Research has proven that when finger counting is discouraged, math development can slow down and even come to a complete stop. Think about a concert pianist; the brain-finger coordination is wonderful to watch, with amazing results. The same can be said for mathematicians. Our fingers can provide additional motivation that helps our children to learn and develop in a wonderful way.
Our approach to maths is different to that of more traditional schools. If you have any questions or would like more information, please get in touch. We’d love to chat to you.
“More is going on in handwriting than meets the eye” says Heather Church, Pedagogical Chair, Faculty, Parents & Community Life.
In a society that values typing speed over handwriting, many young children are bypassing an important skill set in their school years.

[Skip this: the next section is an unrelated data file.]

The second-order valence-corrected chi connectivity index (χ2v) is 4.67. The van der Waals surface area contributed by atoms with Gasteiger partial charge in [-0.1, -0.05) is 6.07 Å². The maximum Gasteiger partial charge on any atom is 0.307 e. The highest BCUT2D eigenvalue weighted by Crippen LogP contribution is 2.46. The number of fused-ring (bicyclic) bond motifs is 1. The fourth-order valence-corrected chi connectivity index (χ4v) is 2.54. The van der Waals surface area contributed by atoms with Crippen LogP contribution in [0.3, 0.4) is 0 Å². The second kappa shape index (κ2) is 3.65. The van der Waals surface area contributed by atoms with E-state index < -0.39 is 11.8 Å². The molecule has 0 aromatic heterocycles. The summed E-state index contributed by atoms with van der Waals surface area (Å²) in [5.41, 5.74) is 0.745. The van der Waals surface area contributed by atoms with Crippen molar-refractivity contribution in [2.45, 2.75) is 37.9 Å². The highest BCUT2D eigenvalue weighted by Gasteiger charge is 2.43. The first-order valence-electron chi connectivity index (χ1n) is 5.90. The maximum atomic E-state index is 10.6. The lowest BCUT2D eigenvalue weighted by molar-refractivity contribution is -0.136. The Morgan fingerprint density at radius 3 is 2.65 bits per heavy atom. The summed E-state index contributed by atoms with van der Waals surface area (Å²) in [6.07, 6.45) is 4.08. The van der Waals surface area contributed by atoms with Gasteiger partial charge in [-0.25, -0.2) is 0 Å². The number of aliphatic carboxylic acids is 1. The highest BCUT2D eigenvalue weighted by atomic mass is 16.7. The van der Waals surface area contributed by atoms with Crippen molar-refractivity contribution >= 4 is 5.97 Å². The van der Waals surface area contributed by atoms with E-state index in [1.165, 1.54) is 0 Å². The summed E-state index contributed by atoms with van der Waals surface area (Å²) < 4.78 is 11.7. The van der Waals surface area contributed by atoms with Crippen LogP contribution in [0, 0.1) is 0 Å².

Why is handwriting such an important part of the Waldorf curriculum?
In her article The Importance of Learning Cursive Writing, Heather Church shows how a child’s pencil grip changes as they develop; from a little fist holding a crayon and using their shoulder and trunk to move it, to the mature grip which utilizes the fingers and wrist, using the shoulder and elbow as support.
While this process may seem to be a natural as learning to walk and run, learning to write cursive goes far deeper. It can almost be compared to a child that can walk, and a child that can dance.
Our fingertips are incredibly sensitive and feed a vast amount of information into our brains. Allowing our children to master only the most rudimentary handwriting skills before whisking them off to keyboards leaves a hole in their mental and physical development.